Kiwi comedian Chris Parker has been making the most of his time in lockdown by creating light-hearted videos on social media - and they're striking a chord with Kiwis.
The time spent inside has created huge restrictions but Parker's anecdotes have been putting a smile on the faces of many in uncertain times.
Parker has been offering a fresh take on the issues Kiwis may be facing by using humour to put the smaller struggles into perspective.
His skits include pretending to be the warm-up act for the 1pm daily COVID-19 press conferences, and making a joke out of situations that can arise in a level 4 lockdown like bubbles tackling household chores together.
"We are all going through something and I have found that to be interesting in terms of writing comedy or writing content because we are all experiencing a similar thing," Parker told Newshub.
"We've got different experiences of it, but that means that lots of people can access it."
The comedian is generating creative content almost daily, and Kiwis can't get enough. He's garnering hundreds of thousands of views and he's glad others are finding so much joy in his anecdotes.
"People enjoy it and people share it around and people have a laugh and I think that's really needed at this moment."
Throughout his Instagram, Parker is seen portraying a range of characters - from an overbearing mother making the most of the kids being at home to the post-press conference optimist.
And he even appears as a personified version of the COVID-19 Delta variant.
"COVID-19 is like this friend that you did not invite to a party or has turned up to a party and no one wants it there and so I just made that video and thought I'd see what happens."
Entertaining was always in Parker's destiny, putting on shows as a kid for his parents and dressing up in mum's shirts.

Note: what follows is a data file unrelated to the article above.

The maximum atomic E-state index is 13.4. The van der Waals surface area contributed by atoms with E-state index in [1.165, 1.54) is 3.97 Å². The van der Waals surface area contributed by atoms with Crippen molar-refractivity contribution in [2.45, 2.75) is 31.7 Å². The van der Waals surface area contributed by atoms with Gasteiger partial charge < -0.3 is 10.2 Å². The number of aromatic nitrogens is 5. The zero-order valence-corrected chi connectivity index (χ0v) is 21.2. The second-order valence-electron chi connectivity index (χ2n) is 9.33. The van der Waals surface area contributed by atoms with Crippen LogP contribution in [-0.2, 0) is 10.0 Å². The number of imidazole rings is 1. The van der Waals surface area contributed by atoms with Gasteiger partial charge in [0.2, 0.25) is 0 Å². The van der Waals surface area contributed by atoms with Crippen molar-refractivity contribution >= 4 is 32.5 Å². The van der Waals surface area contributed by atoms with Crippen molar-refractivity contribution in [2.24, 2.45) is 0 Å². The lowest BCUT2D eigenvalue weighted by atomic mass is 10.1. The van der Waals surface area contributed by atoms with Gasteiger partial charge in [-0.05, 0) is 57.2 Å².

"I love the transaction of being a performer, I love that I could do something and get a response from someone else and they are often grateful for that. I just love making people's days or making people laugh."
His short skits and hilarious antics became widely popular when Auckland was thrown into lockdowns throughout 2020. Parker jokes that when COVID-19 re-appeared in the community last month, he felt there was an expectation for his videos to make a comeback - which he was happy to provide after gaining a stronger understanding of his limits from previous alert level changes.
"I'm honestly not being too hard on myself, I spent the first lockdown thinking 'you need to have outcomes and goals and be achieving XYZ and always go for a walk and always exercise', and this time I'm like 'it will be what it will be' - it is really hard out there, it's tiring, it's stressful, it's scary - if I just can have a good day that a tick," he says.
"This is something that I've built on my own and it's my thing and I'm kind of working for me now. I am so proud of that and I hope it will enable me to keep being able to work for myself."
Parker's videos give him something to do each day while his work as a stand-up comedian has ground to a halt.
He was supposed to be performing live comedy on the Tuesday night New Zealand was moved back into lockdown, and Parker was thrown into limbo like many others in the arts industry.
Now filming videos is a way to keep busy and keep him thinking of fresh ideas.
"I'm honestly just trying to stay creative. I can make five videos a week while I've got no gigs on, while I can't tour, while I can't work. It's a way as a freelancer that I can keep myself inspired," he says.
"It's a fun little activity for me to do, it doesn't take me all day, it takes me like an hour to come up with a video idea and film it and edit it and upload it."
Doing what he can to make the most of the challenges, and bringing joy to others at the same time.